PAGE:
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Boxer bares all

December 7, 2005 By Erika Check This article courtesy of Nature News.

Complete dog DNA sequence gives paws for thought.

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Our faithful, four-legged friends may prove their use once again, now geneticists have the data to study canine quirks.

Today, researchers published the full genetic code of a 12-year-old boxer named Tasha. But she is not just another addition to the list of animals with completely sequenced genomes; Canis familiaris has a unique genetic background, thanks to us.

All domestic dogs are descended from grey wolves (C. lupus) that were tamed about 15,000 years ago. Over time, people have bred dogs to look and act in specific ways: think of the smush-faced pug or the friendly golden retriever.

We have created more than 400 dog breeds, each with its own traits, and its own genetic code. So it should be a lot easier to pin down the genetic roots of traits in dogs than in people, whose characteristics and genetic groupings are much less clear cut.

"This gives us a blueprint for how complex traits evolved in all breeds of dogs," says Elaine Ostrander of the National Human Genome Research Institute in Bethesda, Maryland, which helped fund the research.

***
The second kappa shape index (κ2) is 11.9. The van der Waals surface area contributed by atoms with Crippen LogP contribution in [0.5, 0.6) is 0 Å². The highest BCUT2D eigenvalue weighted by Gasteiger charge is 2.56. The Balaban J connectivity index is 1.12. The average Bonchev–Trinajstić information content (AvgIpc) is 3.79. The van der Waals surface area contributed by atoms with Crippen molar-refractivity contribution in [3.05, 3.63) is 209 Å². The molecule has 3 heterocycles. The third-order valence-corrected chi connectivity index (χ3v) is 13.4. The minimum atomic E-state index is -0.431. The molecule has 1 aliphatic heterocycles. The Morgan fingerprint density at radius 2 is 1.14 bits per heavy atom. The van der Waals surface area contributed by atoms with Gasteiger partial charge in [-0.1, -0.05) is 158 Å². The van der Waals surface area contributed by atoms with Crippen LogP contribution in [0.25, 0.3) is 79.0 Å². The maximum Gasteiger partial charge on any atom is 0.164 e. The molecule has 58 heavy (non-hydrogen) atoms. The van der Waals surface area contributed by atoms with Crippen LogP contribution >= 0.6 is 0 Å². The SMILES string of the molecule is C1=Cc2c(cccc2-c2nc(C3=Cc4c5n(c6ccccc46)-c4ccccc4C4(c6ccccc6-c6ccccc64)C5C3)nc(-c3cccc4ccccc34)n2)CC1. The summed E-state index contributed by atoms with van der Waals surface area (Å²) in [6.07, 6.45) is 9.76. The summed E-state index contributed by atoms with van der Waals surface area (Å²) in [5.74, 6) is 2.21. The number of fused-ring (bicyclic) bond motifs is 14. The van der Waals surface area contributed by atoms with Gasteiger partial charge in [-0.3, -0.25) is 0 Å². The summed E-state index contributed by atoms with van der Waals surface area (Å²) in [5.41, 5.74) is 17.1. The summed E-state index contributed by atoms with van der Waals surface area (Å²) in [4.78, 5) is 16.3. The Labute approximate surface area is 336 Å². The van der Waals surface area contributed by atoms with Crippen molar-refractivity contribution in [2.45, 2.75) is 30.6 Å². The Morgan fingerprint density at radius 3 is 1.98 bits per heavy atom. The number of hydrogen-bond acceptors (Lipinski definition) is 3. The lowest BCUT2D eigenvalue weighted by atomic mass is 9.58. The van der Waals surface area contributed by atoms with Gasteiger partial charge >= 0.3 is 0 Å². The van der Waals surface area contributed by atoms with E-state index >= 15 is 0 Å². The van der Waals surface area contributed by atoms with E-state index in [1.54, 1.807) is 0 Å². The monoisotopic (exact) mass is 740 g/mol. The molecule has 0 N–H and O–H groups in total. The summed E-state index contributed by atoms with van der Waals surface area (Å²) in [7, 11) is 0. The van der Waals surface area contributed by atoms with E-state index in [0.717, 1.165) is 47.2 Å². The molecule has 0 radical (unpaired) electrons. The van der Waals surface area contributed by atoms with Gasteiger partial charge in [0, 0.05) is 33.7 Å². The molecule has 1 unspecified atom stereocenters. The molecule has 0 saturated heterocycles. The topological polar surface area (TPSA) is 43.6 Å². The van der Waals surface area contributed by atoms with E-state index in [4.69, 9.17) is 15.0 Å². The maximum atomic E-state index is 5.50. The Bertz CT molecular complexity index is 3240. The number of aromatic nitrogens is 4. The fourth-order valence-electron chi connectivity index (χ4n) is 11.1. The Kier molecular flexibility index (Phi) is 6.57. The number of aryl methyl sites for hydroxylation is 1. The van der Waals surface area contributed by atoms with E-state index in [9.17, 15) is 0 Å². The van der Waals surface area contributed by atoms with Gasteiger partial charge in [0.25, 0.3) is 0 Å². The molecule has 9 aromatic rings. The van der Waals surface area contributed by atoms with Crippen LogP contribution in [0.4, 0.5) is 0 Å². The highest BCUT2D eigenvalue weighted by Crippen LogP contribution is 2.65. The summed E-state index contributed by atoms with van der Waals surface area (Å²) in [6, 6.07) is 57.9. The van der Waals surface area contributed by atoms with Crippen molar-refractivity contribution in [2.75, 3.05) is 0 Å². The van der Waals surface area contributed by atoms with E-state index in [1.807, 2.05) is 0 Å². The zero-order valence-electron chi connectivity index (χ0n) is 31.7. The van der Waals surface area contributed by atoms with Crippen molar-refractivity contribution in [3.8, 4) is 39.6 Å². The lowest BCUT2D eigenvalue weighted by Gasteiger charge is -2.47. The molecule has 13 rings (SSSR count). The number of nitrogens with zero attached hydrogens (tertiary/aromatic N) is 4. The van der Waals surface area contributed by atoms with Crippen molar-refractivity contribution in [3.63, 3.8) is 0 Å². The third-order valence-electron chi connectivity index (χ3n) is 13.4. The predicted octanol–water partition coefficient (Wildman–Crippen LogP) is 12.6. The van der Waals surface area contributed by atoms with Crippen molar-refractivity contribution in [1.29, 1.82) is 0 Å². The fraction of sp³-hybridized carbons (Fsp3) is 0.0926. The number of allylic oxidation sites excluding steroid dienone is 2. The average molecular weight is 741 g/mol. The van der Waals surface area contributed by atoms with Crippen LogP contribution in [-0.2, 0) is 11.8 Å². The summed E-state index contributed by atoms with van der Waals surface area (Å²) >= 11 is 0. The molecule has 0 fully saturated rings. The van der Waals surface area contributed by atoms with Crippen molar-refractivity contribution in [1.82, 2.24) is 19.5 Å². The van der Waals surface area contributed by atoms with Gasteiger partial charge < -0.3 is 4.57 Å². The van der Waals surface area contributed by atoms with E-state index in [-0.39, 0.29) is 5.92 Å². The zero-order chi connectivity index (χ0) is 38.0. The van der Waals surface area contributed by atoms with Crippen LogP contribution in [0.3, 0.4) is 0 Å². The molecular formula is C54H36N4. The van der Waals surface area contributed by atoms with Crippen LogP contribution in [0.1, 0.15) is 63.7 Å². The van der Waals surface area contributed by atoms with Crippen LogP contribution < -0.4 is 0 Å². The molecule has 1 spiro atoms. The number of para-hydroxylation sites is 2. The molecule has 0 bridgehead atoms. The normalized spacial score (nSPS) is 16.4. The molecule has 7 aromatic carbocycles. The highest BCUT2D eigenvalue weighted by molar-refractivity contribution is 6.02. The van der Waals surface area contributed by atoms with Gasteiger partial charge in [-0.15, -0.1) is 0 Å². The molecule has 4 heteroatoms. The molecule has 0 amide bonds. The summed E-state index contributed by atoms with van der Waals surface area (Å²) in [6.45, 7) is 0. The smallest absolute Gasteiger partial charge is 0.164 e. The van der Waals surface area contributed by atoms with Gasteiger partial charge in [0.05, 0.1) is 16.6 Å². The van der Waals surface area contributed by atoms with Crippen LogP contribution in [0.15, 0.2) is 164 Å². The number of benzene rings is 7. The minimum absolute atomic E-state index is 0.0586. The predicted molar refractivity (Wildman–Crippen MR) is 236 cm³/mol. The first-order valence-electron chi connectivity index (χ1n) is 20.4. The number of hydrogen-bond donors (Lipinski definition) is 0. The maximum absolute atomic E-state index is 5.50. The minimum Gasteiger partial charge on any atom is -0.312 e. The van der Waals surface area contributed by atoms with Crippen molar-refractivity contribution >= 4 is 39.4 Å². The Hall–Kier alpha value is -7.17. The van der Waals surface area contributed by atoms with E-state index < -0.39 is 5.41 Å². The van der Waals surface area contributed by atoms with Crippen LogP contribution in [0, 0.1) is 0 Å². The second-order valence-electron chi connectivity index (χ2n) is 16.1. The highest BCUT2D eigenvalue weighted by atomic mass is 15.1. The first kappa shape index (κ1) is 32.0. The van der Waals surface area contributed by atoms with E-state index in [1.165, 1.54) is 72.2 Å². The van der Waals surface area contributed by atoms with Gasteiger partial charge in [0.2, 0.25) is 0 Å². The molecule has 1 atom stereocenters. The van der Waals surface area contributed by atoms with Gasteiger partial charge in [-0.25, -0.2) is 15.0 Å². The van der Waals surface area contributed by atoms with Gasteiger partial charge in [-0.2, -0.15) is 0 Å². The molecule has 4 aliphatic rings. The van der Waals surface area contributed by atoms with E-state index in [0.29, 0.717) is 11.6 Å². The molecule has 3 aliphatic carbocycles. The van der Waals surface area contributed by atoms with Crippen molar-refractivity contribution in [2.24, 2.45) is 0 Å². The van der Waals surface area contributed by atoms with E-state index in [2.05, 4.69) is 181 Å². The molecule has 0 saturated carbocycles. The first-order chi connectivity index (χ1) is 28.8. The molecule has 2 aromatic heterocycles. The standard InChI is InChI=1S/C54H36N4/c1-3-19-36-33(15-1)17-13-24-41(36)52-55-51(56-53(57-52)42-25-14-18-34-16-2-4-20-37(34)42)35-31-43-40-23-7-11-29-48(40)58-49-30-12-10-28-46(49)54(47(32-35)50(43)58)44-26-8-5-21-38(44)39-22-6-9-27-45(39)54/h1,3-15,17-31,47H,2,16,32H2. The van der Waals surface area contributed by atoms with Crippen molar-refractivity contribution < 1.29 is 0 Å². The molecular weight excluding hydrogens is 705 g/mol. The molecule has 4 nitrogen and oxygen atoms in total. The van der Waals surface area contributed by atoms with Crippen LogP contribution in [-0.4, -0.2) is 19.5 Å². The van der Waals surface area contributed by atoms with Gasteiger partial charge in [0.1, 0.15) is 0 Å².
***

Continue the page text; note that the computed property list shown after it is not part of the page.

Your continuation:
Scientists had already made one stab at a dog genome, assembling 75% of the genetic code of a poodle named Shadow in 20031. Adding Tasha's complete code to the mix will make it easier to find the causes of genetic diseases, such as cancer, that affect both dogs and people.

Bark up the right tree

Dogs are less closely related to humans than other mammals, such as chimps, that have been completely sequenced. So scientists can use the dog genome to test their assumptions about the way mammals evolved.

The scientists involved in the effort, whose research appears in Nature on 8 December2, say Tasha's genome has already helped them to pinpoint a group of DNA sequences that do not code for specific genes, but are extremely similar among mice, humans and dogs.

The fact that these sequences are the same in all three animals indicates they could be crucial switches that control the activity of genes, the authors say. The discovery of such 'non-coding' regions, and the quest to find out what they do, is one of the most intriguing questions facing genomicists.

"These signals that decide when a gene will be turned on or off are extremely important," says Kerstin Lindblad-Toh, a geneticist at the Broad Institute in Cambridge, Massachusetts, which led the dog-genome analysis. "We're looking at the tip of the iceberg now, but when we get ten or twenty mammals we'll be able to crystallize this even further."

For now, the dog genome is fascinating in its own right. "Fifteen thousand years is a short time on the evolutionary scale," says evolutionary biologist Hans Ellegren of Uppsala University in Sweden. "To think that you could go from a wolf to a dachshund to a poodle or a German shepherd in that time is amazing."

References

  1. Kirkness E.F., et al. Science, 301. 1898 - 1903 (2003).
  2. Lindblad-Toh K., et al. Nature, 438. 803 - 819 (2005).

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